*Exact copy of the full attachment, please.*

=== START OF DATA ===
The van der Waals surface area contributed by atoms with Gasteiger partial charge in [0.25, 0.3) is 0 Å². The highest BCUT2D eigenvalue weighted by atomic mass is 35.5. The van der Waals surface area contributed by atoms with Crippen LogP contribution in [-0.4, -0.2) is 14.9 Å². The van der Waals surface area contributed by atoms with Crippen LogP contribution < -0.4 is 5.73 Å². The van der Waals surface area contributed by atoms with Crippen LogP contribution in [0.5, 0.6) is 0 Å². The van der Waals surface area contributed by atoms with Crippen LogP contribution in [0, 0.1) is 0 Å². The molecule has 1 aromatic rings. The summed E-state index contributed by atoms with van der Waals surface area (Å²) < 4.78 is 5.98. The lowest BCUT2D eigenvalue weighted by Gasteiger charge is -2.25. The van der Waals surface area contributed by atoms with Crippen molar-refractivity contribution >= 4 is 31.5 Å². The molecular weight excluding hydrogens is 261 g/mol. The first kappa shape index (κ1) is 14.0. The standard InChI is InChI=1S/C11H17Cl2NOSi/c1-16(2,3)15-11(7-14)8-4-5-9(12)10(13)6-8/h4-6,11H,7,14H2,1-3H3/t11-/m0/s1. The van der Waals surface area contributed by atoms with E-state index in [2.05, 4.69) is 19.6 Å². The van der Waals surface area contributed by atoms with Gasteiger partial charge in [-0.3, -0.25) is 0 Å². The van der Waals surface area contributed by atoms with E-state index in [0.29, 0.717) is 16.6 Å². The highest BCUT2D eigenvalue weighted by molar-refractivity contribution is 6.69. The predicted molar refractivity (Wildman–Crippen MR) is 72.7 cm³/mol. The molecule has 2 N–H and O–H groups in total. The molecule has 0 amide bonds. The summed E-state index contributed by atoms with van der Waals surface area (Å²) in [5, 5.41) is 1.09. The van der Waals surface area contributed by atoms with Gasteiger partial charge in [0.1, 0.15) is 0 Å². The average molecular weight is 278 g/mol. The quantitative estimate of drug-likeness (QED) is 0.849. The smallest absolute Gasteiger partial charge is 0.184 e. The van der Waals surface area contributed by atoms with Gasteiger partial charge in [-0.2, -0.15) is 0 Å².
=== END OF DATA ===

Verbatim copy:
The van der Waals surface area contributed by atoms with Gasteiger partial charge in [0.25, 0.3) is 0 Å². The highest BCUT2D eigenvalue weighted by atomic mass is 35.5. The van der Waals surface area contributed by atoms with Crippen LogP contribution in [-0.4, -0.2) is 14.9 Å². The van der Waals surface area contributed by atoms with Crippen LogP contribution < -0.4 is 5.73 Å². The van der Waals surface area contributed by atoms with Crippen LogP contribution in [0.5, 0.6) is 0 Å². The van der Waals surface area contributed by atoms with Crippen LogP contribution in [0, 0.1) is 0 Å². The molecule has 1 aromatic rings. The summed E-state index contributed by atoms with van der Waals surface area (Å²) < 4.78 is 5.98. The lowest BCUT2D eigenvalue weighted by Gasteiger charge is -2.25. The van der Waals surface area contributed by atoms with Crippen molar-refractivity contribution >= 4 is 31.5 Å². The molecular weight excluding hydrogens is 261 g/mol. The first kappa shape index (κ1) is 14.0. The standard InChI is InChI=1S/C11H17Cl2NOSi/c1-16(2,3)15-11(7-14)8-4-5-9(12)10(13)6-8/h4-6,11H,7,14H2,1-3H3/t11-/m0/s1. The van der Waals surface area contributed by atoms with E-state index in [2.05, 4.69) is 19.6 Å². The van der Waals surface area contributed by atoms with Gasteiger partial charge in [-0.3, -0.25) is 0 Å². The van der Waals surface area contributed by atoms with E-state index in [0.29, 0.717) is 16.6 Å². The highest BCUT2D eigenvalue weighted by molar-refractivity contribution is 6.69. The predicted molar refractivity (Wildman–Crippen MR) is 72.7 cm³/mol. The molecule has 2 N–H and O–H groups in total. The molecule has 0 amide bonds. The summed E-state index contributed by atoms with van der Waals surface area (Å²) in [5, 5.41) is 1.09. The van der Waals surface area contributed by atoms with Gasteiger partial charge in [0.1, 0.15) is 0 Å². The average molecular weight is 278 g/mol. The quantitative estimate of drug-likeness (QED) is 0.849. The smallest absolute Gasteiger partial charge is 0.184 e. The van der Waals surface area contributed by atoms with Gasteiger partial charge in [-0.2, -0.15) is 0 Å².